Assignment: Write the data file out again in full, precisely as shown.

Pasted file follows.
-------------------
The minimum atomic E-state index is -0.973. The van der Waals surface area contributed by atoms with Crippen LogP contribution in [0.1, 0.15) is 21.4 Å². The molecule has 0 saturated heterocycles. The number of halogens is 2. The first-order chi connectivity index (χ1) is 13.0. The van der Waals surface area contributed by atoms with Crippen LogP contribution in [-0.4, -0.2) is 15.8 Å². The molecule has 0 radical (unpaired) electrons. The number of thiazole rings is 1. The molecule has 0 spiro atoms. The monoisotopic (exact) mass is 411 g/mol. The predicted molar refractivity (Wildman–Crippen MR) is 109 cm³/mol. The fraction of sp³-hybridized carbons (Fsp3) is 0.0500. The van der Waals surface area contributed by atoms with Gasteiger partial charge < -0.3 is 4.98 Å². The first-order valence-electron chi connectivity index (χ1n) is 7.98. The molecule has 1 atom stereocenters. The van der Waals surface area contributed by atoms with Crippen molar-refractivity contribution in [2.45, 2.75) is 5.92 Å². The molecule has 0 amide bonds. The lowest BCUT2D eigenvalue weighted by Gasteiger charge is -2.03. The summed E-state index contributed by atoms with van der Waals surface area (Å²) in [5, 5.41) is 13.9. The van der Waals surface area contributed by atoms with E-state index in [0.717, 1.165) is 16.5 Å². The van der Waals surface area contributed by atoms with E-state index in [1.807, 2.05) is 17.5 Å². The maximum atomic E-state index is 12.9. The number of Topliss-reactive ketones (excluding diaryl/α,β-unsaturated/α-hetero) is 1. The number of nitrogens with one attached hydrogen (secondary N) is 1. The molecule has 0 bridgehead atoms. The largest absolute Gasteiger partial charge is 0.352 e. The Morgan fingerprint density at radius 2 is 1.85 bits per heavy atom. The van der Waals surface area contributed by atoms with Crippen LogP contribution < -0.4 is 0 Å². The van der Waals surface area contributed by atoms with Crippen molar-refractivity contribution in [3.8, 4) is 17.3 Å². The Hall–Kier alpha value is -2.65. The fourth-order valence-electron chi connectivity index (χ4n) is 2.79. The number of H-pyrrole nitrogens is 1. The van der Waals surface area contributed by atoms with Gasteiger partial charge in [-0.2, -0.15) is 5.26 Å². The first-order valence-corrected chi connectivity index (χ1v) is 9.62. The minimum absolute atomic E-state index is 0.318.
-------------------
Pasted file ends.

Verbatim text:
The minimum atomic E-state index is -0.973. The van der Waals surface area contributed by atoms with Crippen LogP contribution in [0.1, 0.15) is 21.4 Å². The molecule has 0 saturated heterocycles. The number of halogens is 2. The first-order chi connectivity index (χ1) is 13.0. The van der Waals surface area contributed by atoms with Crippen LogP contribution in [-0.4, -0.2) is 15.8 Å². The molecule has 0 radical (unpaired) electrons. The number of thiazole rings is 1. The molecule has 0 spiro atoms. The monoisotopic (exact) mass is 411 g/mol. The predicted molar refractivity (Wildman–Crippen MR) is 109 cm³/mol. The fraction of sp³-hybridized carbons (Fsp3) is 0.0500. The van der Waals surface area contributed by atoms with Gasteiger partial charge < -0.3 is 4.98 Å². The first-order valence-electron chi connectivity index (χ1n) is 7.98. The molecule has 1 atom stereocenters. The van der Waals surface area contributed by atoms with Crippen molar-refractivity contribution in [2.45, 2.75) is 5.92 Å². The molecule has 0 amide bonds. The lowest BCUT2D eigenvalue weighted by Gasteiger charge is -2.03. The summed E-state index contributed by atoms with van der Waals surface area (Å²) in [5, 5.41) is 13.9. The van der Waals surface area contributed by atoms with E-state index in [0.717, 1.165) is 16.5 Å². The van der Waals surface area contributed by atoms with E-state index in [1.807, 2.05) is 17.5 Å². The maximum atomic E-state index is 12.9. The number of Topliss-reactive ketones (excluding diaryl/α,β-unsaturated/α-hetero) is 1. The number of nitrogens with one attached hydrogen (secondary N) is 1. The molecule has 0 bridgehead atoms. The largest absolute Gasteiger partial charge is 0.352 e. The Morgan fingerprint density at radius 2 is 1.85 bits per heavy atom. The van der Waals surface area contributed by atoms with Crippen LogP contribution < -0.4 is 0 Å². The van der Waals surface area contributed by atoms with Crippen molar-refractivity contribution in [3.8, 4) is 17.3 Å². The Hall–Kier alpha value is -2.65. The fourth-order valence-electron chi connectivity index (χ4n) is 2.79. The number of H-pyrrole nitrogens is 1. The van der Waals surface area contributed by atoms with Gasteiger partial charge in [-0.2, -0.15) is 5.26 Å². The first-order valence-corrected chi connectivity index (χ1v) is 9.62. The minimum absolute atomic E-state index is 0.318.